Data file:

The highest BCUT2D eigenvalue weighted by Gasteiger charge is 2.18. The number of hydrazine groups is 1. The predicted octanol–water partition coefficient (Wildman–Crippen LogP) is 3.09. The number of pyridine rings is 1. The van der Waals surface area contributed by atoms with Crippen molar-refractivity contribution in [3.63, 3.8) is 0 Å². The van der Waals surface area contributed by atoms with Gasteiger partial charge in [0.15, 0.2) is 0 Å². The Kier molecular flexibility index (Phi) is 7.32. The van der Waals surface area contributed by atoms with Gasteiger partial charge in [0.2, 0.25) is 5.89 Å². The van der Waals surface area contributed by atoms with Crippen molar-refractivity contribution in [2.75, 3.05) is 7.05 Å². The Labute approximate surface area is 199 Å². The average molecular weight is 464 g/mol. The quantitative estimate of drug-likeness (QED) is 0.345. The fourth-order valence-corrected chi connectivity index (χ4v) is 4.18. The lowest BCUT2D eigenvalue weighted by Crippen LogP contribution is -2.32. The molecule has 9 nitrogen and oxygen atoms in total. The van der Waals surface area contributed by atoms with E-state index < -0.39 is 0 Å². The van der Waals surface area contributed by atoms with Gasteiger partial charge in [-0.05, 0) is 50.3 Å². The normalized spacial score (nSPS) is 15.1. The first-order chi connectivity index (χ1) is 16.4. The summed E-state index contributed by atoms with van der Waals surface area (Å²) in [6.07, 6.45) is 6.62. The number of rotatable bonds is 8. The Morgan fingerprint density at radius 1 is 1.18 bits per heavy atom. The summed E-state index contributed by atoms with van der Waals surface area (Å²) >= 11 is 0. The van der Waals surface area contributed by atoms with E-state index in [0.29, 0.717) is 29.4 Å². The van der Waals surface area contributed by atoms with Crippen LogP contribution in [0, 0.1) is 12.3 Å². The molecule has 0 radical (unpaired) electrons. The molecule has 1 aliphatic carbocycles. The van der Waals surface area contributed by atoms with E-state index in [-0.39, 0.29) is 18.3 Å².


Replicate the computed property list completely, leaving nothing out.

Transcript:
The highest BCUT2D eigenvalue weighted by Gasteiger charge is 2.18. The number of hydrazine groups is 1. The predicted octanol–water partition coefficient (Wildman–Crippen LogP) is 3.09. The number of pyridine rings is 1. The van der Waals surface area contributed by atoms with Crippen molar-refractivity contribution in [3.63, 3.8) is 0 Å². The van der Waals surface area contributed by atoms with Gasteiger partial charge in [0.15, 0.2) is 0 Å². The Kier molecular flexibility index (Phi) is 7.32. The van der Waals surface area contributed by atoms with Gasteiger partial charge in [0.2, 0.25) is 5.89 Å². The van der Waals surface area contributed by atoms with Crippen molar-refractivity contribution in [2.75, 3.05) is 7.05 Å². The Labute approximate surface area is 199 Å². The average molecular weight is 464 g/mol. The quantitative estimate of drug-likeness (QED) is 0.345. The fourth-order valence-corrected chi connectivity index (χ4v) is 4.18. The lowest BCUT2D eigenvalue weighted by Crippen LogP contribution is -2.32. The molecule has 9 nitrogen and oxygen atoms in total. The van der Waals surface area contributed by atoms with E-state index < -0.39 is 0 Å². The van der Waals surface area contributed by atoms with Gasteiger partial charge in [-0.05, 0) is 50.3 Å². The normalized spacial score (nSPS) is 15.1. The first-order chi connectivity index (χ1) is 16.4. The summed E-state index contributed by atoms with van der Waals surface area (Å²) in [6.07, 6.45) is 6.62. The number of rotatable bonds is 8. The Morgan fingerprint density at radius 1 is 1.18 bits per heavy atom. The summed E-state index contributed by atoms with van der Waals surface area (Å²) >= 11 is 0. The van der Waals surface area contributed by atoms with E-state index in [0.29, 0.717) is 29.4 Å². The van der Waals surface area contributed by atoms with Crippen LogP contribution in [0, 0.1) is 12.3 Å². The molecule has 0 radical (unpaired) electrons. The molecule has 1 aliphatic carbocycles. The van der Waals surface area contributed by atoms with E-state index in [-0.39, 0.29) is 18.3 Å².